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Hot/stuffy Exhale

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05Moose +0 points · about 3 years ago Original Poster

Just started with a CPAP machine last weekend, and having trouble with only one thing. First, I'm using the ResMed AirSense 10 with AirFit N20 nasal mask (the one that just covers the nose). I'm started CPAP because I got tired of waking up from not breathing. After one evening of waking up 5 times shortly after falling asleep, I'd had enough. I actually wake up and become conscious of not breathing. I then decide to inhale and I start breathing after that. I have the same problem if I am tired during the day at work and put my head down at lunch time for a quick nap. I exhale, dose off, and wake because I never inhale. I feel too weak to inhale.

So the therapy is the CPAP set to 6 (by my doctor and not adjustable by me). I turned off the ramp up because that was useless. I have no issue with the air coming in (in fact, I think it might be set too low).

I just am used to breathing in cool air. I get claustrophobic wearing regular face masks where I exhale and the air is hot. This is what I'm having problems with regarding the CPAP therapy. I exhale which is body temp air, then I'm breathing that air back in with the CPAP air. It's bad enough that in the first 30 minutes of falling asleep, I wake up not breathing about 3 times and have to breath in my mouth to catch up on air. I also measured my blood oxygen level (wife has asthma, so we have the finger sensor), and while it was 94 with the mask off, it drops down to 91 with the mask on (probably from breathing back in my exhaled breath which isn't oxygen rich).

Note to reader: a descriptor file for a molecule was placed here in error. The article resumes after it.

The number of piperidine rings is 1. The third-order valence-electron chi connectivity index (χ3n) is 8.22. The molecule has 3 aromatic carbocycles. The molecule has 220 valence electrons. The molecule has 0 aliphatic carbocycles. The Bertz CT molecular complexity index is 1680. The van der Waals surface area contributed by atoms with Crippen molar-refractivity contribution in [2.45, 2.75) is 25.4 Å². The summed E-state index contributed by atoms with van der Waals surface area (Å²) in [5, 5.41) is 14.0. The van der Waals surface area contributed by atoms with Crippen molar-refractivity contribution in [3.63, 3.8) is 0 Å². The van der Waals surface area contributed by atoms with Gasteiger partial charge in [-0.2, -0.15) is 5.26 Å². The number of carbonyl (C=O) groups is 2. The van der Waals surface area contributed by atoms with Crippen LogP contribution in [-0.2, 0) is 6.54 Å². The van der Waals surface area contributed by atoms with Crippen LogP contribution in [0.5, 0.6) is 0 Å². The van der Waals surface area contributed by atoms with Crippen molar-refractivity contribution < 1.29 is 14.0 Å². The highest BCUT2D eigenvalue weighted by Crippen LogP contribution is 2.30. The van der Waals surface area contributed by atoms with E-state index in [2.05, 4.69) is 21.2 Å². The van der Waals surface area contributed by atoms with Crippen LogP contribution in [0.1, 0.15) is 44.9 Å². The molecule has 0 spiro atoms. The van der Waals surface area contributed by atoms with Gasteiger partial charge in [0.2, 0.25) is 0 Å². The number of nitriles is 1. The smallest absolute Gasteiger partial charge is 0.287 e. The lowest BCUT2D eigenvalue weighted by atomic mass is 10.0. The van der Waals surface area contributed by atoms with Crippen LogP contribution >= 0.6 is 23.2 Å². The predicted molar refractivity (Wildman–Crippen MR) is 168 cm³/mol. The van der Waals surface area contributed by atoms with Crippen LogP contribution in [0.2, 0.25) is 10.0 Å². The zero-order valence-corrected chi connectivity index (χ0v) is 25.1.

Any advice on whether switching to a nasal pillow removes the exhaled air more? Or could it just be that the pressure set to 6 is too low? Seems pointless if I'm going to stop breathing with it on like I do with it off.